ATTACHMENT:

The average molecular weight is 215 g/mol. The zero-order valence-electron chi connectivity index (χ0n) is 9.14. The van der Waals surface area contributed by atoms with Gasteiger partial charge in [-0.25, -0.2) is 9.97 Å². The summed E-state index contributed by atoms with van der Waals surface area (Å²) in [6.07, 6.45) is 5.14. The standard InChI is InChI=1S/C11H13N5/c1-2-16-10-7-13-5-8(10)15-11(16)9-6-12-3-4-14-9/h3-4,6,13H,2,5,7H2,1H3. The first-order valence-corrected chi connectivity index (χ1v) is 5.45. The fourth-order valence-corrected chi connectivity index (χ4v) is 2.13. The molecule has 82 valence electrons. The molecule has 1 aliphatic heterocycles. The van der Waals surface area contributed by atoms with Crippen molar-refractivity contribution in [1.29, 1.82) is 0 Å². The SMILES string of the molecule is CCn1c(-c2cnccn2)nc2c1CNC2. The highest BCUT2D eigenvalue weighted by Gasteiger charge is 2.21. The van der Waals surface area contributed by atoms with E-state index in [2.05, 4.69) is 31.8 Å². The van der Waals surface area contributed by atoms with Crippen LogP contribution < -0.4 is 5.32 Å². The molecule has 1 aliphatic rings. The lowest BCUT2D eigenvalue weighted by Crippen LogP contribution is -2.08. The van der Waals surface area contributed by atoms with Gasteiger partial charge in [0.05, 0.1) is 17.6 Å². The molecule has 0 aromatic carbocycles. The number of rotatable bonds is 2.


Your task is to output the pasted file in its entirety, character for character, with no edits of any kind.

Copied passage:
The average molecular weight is 215 g/mol. The zero-order valence-electron chi connectivity index (χ0n) is 9.14. The van der Waals surface area contributed by atoms with Gasteiger partial charge in [-0.25, -0.2) is 9.97 Å². The summed E-state index contributed by atoms with van der Waals surface area (Å²) in [6.07, 6.45) is 5.14. The standard InChI is InChI=1S/C11H13N5/c1-2-16-10-7-13-5-8(10)15-11(16)9-6-12-3-4-14-9/h3-4,6,13H,2,5,7H2,1H3. The first-order valence-corrected chi connectivity index (χ1v) is 5.45. The fourth-order valence-corrected chi connectivity index (χ4v) is 2.13. The molecule has 82 valence electrons. The molecule has 1 aliphatic heterocycles. The van der Waals surface area contributed by atoms with Crippen molar-refractivity contribution in [1.29, 1.82) is 0 Å². The SMILES string of the molecule is CCn1c(-c2cnccn2)nc2c1CNC2. The highest BCUT2D eigenvalue weighted by Gasteiger charge is 2.21. The van der Waals surface area contributed by atoms with E-state index in [2.05, 4.69) is 31.8 Å². The van der Waals surface area contributed by atoms with Crippen LogP contribution < -0.4 is 5.32 Å². The molecule has 1 aliphatic rings. The lowest BCUT2D eigenvalue weighted by Crippen LogP contribution is -2.08. The van der Waals surface area contributed by atoms with Gasteiger partial charge in [0.05, 0.1) is 17.6 Å². The molecule has 0 aromatic carbocycles. The number of rotatable bonds is 2.